Travel Packing Hacks: What I Should Have Brought to Paris & What I Should Have Left Behind

As you may know from THIS post about my super budget trip to Paris, I just returned from a 7-day trip to France. And if you remember from THIS packing list, I was EXTREMELY meticulous about what I would pack and wear.

Well, as with everything in life, hindsight is 20/20. I’m back now and there are a few things I wish I would have brought and a few others I wasted space on. I’m sharing those travel packing hacks and tidbits below:

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Things that I DIDN’T pack that I should have:

1. External Phone Battery / Power Bank

an external phone battery or power bank

We had so much phone drama.

The way we had it planned was that my phone would be designated for photos (because priorities) and the other girls’ phones would be for directions.

Well, they have older androids and their phone charge would decrease before they were even used! We would be out from morning until evening and by the end of the day, everyones phone had run out of battery or was very close to it.

As the trip went on, we started bringing our chargers and charging the phones at restaurants to prevent getting stuck somewhere.

I wish we would have just brought an external battery or power bank like THIS one they cost just a few bucks and would have saved us a ton of stress and drama.

2. Plug Adapter

a picture of a plug adapter type - a travel packing hack is to remember to pack the e/f type for your trip to France

Such a rookie move but I forgot to pack a plug adapter.

Luckily, my sister was able to buy one from a nearby store for about five euros.

I recommend that you buy one before you go because THIS one comes as a three pack for a cheaper price than we found it there.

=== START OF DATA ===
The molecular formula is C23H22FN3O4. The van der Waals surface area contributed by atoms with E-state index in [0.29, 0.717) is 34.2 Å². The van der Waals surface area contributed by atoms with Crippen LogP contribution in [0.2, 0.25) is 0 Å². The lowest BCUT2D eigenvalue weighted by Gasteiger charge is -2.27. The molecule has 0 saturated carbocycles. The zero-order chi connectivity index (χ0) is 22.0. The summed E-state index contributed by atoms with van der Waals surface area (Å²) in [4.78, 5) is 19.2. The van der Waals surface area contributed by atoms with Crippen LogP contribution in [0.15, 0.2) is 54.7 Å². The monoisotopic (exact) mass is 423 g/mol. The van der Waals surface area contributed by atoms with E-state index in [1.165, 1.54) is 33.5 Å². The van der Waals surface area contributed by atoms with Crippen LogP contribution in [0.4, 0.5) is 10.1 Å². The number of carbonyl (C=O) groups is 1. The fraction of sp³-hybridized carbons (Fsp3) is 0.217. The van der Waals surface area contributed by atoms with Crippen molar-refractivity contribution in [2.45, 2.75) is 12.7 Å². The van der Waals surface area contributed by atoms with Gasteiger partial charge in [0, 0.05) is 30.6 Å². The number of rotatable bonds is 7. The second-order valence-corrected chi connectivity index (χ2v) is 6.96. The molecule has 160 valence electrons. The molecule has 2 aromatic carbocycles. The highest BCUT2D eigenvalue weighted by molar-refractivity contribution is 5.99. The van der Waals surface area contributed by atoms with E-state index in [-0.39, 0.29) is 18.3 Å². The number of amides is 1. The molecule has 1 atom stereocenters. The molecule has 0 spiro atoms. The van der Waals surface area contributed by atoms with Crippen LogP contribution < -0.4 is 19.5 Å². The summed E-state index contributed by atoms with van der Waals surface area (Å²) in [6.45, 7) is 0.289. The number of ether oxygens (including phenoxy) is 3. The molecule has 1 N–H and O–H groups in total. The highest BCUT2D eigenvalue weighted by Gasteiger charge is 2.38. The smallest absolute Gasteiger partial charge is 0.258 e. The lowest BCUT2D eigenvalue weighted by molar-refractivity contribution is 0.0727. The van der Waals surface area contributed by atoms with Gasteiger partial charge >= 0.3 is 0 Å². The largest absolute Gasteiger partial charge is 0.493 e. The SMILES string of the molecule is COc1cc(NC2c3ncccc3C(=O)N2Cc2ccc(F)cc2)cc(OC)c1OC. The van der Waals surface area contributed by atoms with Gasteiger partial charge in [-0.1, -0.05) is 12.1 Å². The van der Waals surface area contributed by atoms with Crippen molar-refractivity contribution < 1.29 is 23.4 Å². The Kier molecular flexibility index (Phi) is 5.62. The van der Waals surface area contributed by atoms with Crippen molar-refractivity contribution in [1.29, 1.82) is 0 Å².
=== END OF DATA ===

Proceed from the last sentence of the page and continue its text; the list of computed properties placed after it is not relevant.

Also, it’s best to be prepared as you might need it right when you land and may not have a store closeby like we did. (Also check out this adapter with 2 USB ports!)

***PRO TIP FROM A READER (thanks Kay!)***

#2.5. A Power Strip / Extension Cord
Plug in multiple things using one adapter/converter and never hunt for outlets again!

3. Hand Warmers

A picture of HotHands Hand Warmers because a travel hack is to pack hand warmers to get warm when its cold outside and you're sightseeing

Even though we were in the middle of the sub-zero “polar vortex” at home, I was much colder in Paris than at home.


Well, on a regular basis, I’m not usually walking around outside sightseeing and taking public transportation. Paris was in the 30s and 40s and the wind made it even colder.

The cold built up the longer we were outside and I remember trying to take in the Eiffel Tower and wishing I would have brought Hand Warmers to stuff into my gloves or Toe Warmers to stuff into my boots.

I could have appreciated the sights a bit better if I wasn’t looking for somewhere to warm up all the time.

You May Also Enjoy:
Take Remarkable Travel Photos w/ this Smartphone Clip-on
– How I Did 7 Days in Paris (Flight, Room, Food, Activities & More) for Less than $1000
The Ultimate Paris Packing List

4. Wool Socks